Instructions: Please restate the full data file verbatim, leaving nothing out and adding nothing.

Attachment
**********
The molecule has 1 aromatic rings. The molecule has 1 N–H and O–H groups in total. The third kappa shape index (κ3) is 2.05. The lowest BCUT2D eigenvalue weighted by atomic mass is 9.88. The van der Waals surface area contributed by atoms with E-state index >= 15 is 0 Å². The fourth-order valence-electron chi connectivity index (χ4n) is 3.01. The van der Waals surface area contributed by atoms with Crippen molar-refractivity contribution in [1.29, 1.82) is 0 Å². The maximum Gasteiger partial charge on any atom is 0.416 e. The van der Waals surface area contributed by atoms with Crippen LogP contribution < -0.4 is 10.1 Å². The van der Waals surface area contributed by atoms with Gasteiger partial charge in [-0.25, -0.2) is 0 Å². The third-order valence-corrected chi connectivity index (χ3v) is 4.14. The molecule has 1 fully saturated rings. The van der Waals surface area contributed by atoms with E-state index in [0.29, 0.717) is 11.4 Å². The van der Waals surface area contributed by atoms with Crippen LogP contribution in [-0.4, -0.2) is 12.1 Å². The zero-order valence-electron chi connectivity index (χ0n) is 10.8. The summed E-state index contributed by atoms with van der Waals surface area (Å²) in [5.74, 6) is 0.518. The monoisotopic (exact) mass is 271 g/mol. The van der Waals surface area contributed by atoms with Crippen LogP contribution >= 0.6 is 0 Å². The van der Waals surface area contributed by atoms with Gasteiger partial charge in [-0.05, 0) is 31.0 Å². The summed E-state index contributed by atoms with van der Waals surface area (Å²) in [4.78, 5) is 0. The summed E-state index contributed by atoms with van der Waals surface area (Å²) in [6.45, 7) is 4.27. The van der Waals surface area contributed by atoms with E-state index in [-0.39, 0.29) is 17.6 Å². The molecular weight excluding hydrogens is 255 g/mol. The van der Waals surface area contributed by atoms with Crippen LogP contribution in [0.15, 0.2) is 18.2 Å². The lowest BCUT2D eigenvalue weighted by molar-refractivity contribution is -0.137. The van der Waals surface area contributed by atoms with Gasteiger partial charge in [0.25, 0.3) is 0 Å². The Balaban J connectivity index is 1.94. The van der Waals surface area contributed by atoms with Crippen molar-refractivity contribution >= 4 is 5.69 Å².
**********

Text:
The molecule has 1 aromatic rings. The molecule has 1 N–H and O–H groups in total. The third kappa shape index (κ3) is 2.05. The lowest BCUT2D eigenvalue weighted by atomic mass is 9.88. The van der Waals surface area contributed by atoms with E-state index >= 15 is 0 Å². The fourth-order valence-electron chi connectivity index (χ4n) is 3.01. The van der Waals surface area contributed by atoms with Crippen molar-refractivity contribution in [1.29, 1.82) is 0 Å². The maximum Gasteiger partial charge on any atom is 0.416 e. The van der Waals surface area contributed by atoms with Crippen LogP contribution < -0.4 is 10.1 Å². The van der Waals surface area contributed by atoms with Gasteiger partial charge in [-0.25, -0.2) is 0 Å². The third-order valence-corrected chi connectivity index (χ3v) is 4.14. The molecule has 1 fully saturated rings. The van der Waals surface area contributed by atoms with E-state index in [0.29, 0.717) is 11.4 Å². The van der Waals surface area contributed by atoms with Crippen LogP contribution in [-0.4, -0.2) is 12.1 Å². The zero-order valence-electron chi connectivity index (χ0n) is 10.8. The summed E-state index contributed by atoms with van der Waals surface area (Å²) in [5.74, 6) is 0.518. The monoisotopic (exact) mass is 271 g/mol. The van der Waals surface area contributed by atoms with Crippen LogP contribution >= 0.6 is 0 Å². The van der Waals surface area contributed by atoms with Gasteiger partial charge in [-0.05, 0) is 31.0 Å². The summed E-state index contributed by atoms with van der Waals surface area (Å²) in [4.78, 5) is 0. The summed E-state index contributed by atoms with van der Waals surface area (Å²) in [6.45, 7) is 4.27. The van der Waals surface area contributed by atoms with E-state index in [-0.39, 0.29) is 17.6 Å². The molecular weight excluding hydrogens is 255 g/mol. The van der Waals surface area contributed by atoms with Crippen LogP contribution in [0.15, 0.2) is 18.2 Å². The lowest BCUT2D eigenvalue weighted by molar-refractivity contribution is -0.137. The van der Waals surface area contributed by atoms with Gasteiger partial charge in [0.25, 0.3) is 0 Å². The Balaban J connectivity index is 1.94. The van der Waals surface area contributed by atoms with Crippen molar-refractivity contribution >= 4 is 5.69 Å².